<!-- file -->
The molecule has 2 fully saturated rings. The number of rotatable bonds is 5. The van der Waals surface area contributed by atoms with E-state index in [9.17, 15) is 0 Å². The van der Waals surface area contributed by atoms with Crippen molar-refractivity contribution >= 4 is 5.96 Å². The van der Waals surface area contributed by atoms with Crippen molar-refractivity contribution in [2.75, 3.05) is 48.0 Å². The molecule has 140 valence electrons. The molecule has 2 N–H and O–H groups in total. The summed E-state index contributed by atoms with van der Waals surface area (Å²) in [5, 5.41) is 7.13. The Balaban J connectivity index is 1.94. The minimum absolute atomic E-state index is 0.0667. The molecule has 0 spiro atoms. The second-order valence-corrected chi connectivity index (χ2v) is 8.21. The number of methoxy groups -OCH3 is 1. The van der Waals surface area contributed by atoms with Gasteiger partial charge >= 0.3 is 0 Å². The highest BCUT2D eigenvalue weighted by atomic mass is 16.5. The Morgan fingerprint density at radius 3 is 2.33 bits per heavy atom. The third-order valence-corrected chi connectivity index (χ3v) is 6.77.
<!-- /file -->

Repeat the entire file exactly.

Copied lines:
The molecule has 2 fully saturated rings. The number of rotatable bonds is 5. The van der Waals surface area contributed by atoms with E-state index in [9.17, 15) is 0 Å². The van der Waals surface area contributed by atoms with Crippen molar-refractivity contribution >= 4 is 5.96 Å². The van der Waals surface area contributed by atoms with Crippen molar-refractivity contribution in [2.75, 3.05) is 48.0 Å². The molecule has 140 valence electrons. The molecule has 2 N–H and O–H groups in total. The summed E-state index contributed by atoms with van der Waals surface area (Å²) in [5, 5.41) is 7.13. The Balaban J connectivity index is 1.94. The minimum absolute atomic E-state index is 0.0667. The molecule has 0 spiro atoms. The second-order valence-corrected chi connectivity index (χ2v) is 8.21. The number of methoxy groups -OCH3 is 1. The van der Waals surface area contributed by atoms with Gasteiger partial charge >= 0.3 is 0 Å². The highest BCUT2D eigenvalue weighted by atomic mass is 16.5. The Morgan fingerprint density at radius 3 is 2.33 bits per heavy atom. The third-order valence-corrected chi connectivity index (χ3v) is 6.77.